Kenya Keys

Kenya Keys bridges two cultures as a catalyst for educational and leadership development where potential abounds but challenges persist. In the rural Kinango District of Kenya there are many obstacles to education, but there is one organization working hard to remove those barriers for as many young Kenyans as possible. That group is Kenya Keys and its purpose is to unlock the enormous potential of young people in Kenya. Kenya Keys is a vibrant witness that one person really can make a big difference. In June 2005, Rinda Hayes and her daughter traveled to the remote village of Bahakwenu in the impoverished Kinango District in Kenya. Rinda was stunned by the extreme poverty she found in Baha...

Kenya Keys
5314 Tualata Ct
Lake Oswego, OR 97035
United States
801-259-6323
http://www.kenyakeys.org

Board of Directors

Rinda Hayes, Megan Wilcken, Deborah Shimkus, Gail Zimmerman, Brent Hayes

Project Leaders

Megan Wilcken

Mission

Kenya Keys bridges two cultures as a catalyst for educational and leadership development where potential abounds but challenges persist. In the rural Kinango District of Kenya there are many obstacles to education, but there is one organization working hard to remove those barriers for as many young Kenyans as possible. That group is Kenya Keys and its purpose is to unlock the enormous potential of young people in Kenya. Kenya Keys is a vibrant witness that one person really can make a big difference. In June 2005, Rinda Hayes and her daughter traveled to the remote village of Bahakwenu in the impoverished Kinango District in Kenya. Rinda was stunned by the extreme poverty she found in Bahakwenu. She was also inspired by the tenacity of the children in the village, who would do anything necessary to get an education. She had never observed such a single-minded desire to learn. Perhaps no Kenyan impressed Rinda more than Joseph Mwengea, the Headmaster of Bahakwenu Primary School. Joseph is an intelligent and driven man and a determined advocate for his students. As he and Rinda met together during her first visit to his village, he pleaded with her to help him help the students of Bahakwenu. He watched bright and capable students leave primary school with little or no hope of attending secondary school due to their inability to pay the required fees. After her visit, Rinda determined to return to the United States and share her stories of this community and the people who had so impressed her. She believed she could find caring American individuals and families that would be able to provide financial support for top Kenyan students, enabling these students to complete a secondary education. The Kenya Keys sponsorship program began with 14 students. Now, seven years later, Kenya Keys has supported approximately 250 students. And that's not all. Kenya Keys' work has expanded to include multiple worthwhile programs. Kenya Keys works with local communities to improve educational infrastructure and resources, such as libraries, dormitories, classrooms, desks, and so forth. The Kenya Keys Boards of Directors (one in the U.S. and one in Kenya) also provide financial and other supports to grassroots organizations run by local Kenyan community leaders and councils. Each of these components of Kenya Keys' efforts in rural Kenya is described more fully in the following section. Everything Kenya Keys does is guided by its founding principles: First, that education is the most important tool available to combat the ravages of poverty. Second, that volunteerism is critical to the success of an organization. Nonprofit groups run by volunteers remain vital, dynamic, and free of corruption. Volunteerism also connects global citizens in a meaningful way. Third, that cultural exchange is vital and enriching for all participants. We live in an increasingly connected world, and exposure to new cultures and ideas is key to creating understanding and appreciation for one's own culture and for the cultures of others. Fourth, that there should be no giving of things that run out or wear out. Giving such things only increases dependency, invites discontent, and isolates the givers from the receivers. Instead, giving should empower the receiver and provide an enduring benefit. Fifth, that all critical decisions should be made by local leaders and councils. Local leaders and community members know their own needs and circumstances far better than any outsider, however well-intentioned. Allowing local people to make key decisions gives them vital ownership and accountability. It also provides the opportunity for these individuals to develop crucial leadership skills. Kenyans will always find the best solutions to the deep-seated challenges in their communities.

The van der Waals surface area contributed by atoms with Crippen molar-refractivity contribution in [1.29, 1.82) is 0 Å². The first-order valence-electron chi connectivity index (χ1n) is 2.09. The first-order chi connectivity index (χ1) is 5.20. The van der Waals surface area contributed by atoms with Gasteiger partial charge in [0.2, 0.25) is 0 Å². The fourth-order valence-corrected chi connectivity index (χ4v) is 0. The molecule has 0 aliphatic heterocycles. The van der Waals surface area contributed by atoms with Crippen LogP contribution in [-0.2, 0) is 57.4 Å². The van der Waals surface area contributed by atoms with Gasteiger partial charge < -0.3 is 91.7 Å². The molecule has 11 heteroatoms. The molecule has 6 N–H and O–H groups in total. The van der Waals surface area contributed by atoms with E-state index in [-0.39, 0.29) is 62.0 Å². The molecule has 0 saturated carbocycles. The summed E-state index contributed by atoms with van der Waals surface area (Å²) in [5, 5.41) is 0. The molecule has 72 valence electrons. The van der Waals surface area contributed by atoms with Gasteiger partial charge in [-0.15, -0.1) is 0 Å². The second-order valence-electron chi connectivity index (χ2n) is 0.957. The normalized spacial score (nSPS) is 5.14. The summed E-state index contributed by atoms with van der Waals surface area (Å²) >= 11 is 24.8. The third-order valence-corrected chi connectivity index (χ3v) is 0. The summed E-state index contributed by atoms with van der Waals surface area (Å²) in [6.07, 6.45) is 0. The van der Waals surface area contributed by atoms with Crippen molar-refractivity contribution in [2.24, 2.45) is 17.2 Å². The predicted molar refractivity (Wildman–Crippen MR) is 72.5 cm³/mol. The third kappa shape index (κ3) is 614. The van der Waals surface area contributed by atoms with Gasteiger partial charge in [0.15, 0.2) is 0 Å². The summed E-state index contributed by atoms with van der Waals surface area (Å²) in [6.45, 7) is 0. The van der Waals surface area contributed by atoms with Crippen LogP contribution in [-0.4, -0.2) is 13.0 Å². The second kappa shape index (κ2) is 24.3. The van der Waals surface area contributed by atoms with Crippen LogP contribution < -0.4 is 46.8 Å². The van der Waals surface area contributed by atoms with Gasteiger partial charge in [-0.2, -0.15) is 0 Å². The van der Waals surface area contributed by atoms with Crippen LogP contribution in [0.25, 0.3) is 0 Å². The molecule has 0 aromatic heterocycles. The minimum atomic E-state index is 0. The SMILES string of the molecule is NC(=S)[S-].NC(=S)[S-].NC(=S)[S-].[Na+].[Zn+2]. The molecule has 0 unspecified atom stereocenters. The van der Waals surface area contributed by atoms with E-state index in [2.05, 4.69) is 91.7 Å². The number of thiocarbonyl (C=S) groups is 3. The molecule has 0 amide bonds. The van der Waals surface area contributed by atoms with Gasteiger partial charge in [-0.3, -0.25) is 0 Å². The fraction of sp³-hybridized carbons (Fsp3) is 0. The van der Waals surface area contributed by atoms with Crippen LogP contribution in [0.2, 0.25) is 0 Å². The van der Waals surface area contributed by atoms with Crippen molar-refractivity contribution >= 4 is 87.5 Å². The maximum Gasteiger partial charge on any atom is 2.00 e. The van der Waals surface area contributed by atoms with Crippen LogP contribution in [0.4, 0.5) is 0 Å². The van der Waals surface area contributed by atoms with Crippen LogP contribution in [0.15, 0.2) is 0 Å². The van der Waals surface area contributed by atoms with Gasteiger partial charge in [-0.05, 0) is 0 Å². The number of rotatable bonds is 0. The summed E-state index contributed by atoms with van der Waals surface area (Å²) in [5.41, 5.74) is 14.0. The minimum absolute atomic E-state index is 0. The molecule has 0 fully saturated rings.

Programs